Friday 23 February 2018

Oisin Murphy: The student destined to become the master

Killarney teenager Oisín Murphy taking testing times in stride, writes Aisling Crowe

Oisin Murphy: 'The way things are now, I never get time to reflect'
Oisin Murphy: 'The way things are now, I never get time to reflect'

Aisling Crowe

Early June and the spectre of the Leaving Cert haunts thousands of Irish teenagers. Instead of cramming proofs for theorems into his brain and fervently praying to St Anthony that Seamus Heaney would appear on Paper Two, Oisín Murphy has been studying the form figures in the racing pages and looking to the skies for weather clues not exam guidance.

For his former classmates at Coláiste Mhuire, school will soon be out forever, but for the apprentice jockey taking English racing by storm, he has already proved a Grade A student. The education system's rite of passage won't mark Murphy's growth from boy to man but in racing, he has proved himself top of the class.

His remarkable four-timer at Ayr last August which included the coveted sprint handicap, the Ayr Gold Cup, ensured he was allowed skip a grade or three, but the 18-year-old from Killarney has developed an advanced philosophy to deal with the success and acclaim with which he has been showered.

"Even now, it hasn't really sunk in. Maybe in 10 years' time if I'm struggling or retired or whatever has happened, maybe then I can look back and think it was amazing and how lucky I was. The way things are at the moment, I never get time to reflect, you keep looking forward and trying to control the present and dream about the future." Yesterday was a prime example of how the speed of his rise to the top leaves no time for contemplation. After riding a winner at Epsom, he had to dash off to Lingfield to partner a short priced favourite for Andrew Balding. That too yielded a winner.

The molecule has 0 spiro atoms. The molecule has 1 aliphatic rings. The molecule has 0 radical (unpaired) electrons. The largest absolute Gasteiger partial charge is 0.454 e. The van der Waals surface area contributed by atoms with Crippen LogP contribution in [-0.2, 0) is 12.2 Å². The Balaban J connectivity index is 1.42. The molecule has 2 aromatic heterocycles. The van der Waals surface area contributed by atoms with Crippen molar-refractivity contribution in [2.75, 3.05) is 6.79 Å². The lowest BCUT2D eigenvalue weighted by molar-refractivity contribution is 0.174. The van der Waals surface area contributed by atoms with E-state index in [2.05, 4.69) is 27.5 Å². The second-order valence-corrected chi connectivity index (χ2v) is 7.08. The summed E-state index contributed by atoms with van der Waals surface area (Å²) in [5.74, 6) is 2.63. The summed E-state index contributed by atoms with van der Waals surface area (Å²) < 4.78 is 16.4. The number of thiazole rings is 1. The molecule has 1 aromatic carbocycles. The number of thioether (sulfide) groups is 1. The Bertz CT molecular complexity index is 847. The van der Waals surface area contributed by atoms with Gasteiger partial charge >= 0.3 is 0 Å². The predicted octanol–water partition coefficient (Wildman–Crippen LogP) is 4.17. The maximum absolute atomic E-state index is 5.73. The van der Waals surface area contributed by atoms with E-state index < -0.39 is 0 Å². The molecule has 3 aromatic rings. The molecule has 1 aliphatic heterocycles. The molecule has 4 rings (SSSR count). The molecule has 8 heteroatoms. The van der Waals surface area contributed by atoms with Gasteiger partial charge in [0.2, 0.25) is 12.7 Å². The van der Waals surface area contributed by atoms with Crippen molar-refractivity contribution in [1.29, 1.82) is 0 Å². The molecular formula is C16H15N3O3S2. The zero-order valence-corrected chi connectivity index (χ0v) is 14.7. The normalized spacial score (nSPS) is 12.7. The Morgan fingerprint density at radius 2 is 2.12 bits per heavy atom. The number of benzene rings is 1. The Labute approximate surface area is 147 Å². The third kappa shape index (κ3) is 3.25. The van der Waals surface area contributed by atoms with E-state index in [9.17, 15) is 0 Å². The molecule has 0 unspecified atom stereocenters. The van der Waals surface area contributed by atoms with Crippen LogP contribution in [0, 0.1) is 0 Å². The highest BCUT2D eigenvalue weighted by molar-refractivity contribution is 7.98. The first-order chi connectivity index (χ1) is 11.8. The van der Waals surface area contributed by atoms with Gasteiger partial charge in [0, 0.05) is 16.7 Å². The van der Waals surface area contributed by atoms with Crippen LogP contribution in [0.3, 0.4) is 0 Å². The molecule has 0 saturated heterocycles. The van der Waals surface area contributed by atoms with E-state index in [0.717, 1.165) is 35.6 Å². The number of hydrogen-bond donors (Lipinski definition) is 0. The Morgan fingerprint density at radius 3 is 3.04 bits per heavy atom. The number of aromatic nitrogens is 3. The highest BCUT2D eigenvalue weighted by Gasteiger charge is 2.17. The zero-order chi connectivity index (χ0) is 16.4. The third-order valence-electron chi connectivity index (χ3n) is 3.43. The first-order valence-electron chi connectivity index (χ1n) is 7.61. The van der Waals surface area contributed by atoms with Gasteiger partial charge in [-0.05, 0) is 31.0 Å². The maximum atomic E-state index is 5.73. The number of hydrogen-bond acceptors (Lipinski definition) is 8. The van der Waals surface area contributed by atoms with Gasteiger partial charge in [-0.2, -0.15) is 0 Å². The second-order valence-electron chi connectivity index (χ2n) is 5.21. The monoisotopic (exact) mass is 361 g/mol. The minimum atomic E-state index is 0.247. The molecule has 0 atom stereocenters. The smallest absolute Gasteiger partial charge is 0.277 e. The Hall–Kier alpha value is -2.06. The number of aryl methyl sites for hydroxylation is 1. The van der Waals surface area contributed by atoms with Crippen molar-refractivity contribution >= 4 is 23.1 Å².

The biggest exam he has faced came at Haydock a fortnight ago. Hot Streak was a speedy juvenile last year which appeared to fulfil that promise on his first sprint start as a three-year-old. A standard-bearer for the Qatari royal family's investment in the sport, he was favourite for the Group Two Temple Stakes. Qatar Racing's retained jockey, Jamie Spencer, was required at the Curragh, but when racing manager David Redvers looked for a jockey to entrust with the pressurised ride, he turned to the young apprentice.

That was the biggest opportunity of his career so far, but youthful exuberance was curbed by his dedication to his career. "I was excited all week and on the Friday evening I was a bit nervous, but once Saturday morning came, I was planning ahead, what I was going to do in the race, how I was going to ride the horse. I expected that if things went my way the horse should win."

It was a test for horse and jockey and one both gained first-class honours in. "I suppose you just have to think of it as another race. Obviously it is much more important, Hot Streak is stallion material and it was important that he won. He was the best horse in the race and there was pressure, but if there is pressure it means that you have a chance. If you can't enjoy that pressure going into a race like that to ride a horse with a chance, there is no point being a jockey."

Murphy's coolness and preternatural maturity ensured, not only that he gained the biggest success of his career, but that further opportunities arose. Just 51 weeks after his first winner, he rode Red Galileo in yesterday's Epsom Derby. An outside ride, for Ed Dunlop, it is a measure of how far he has come in such a short time and the heights his talent is expected to take him to when he graduates.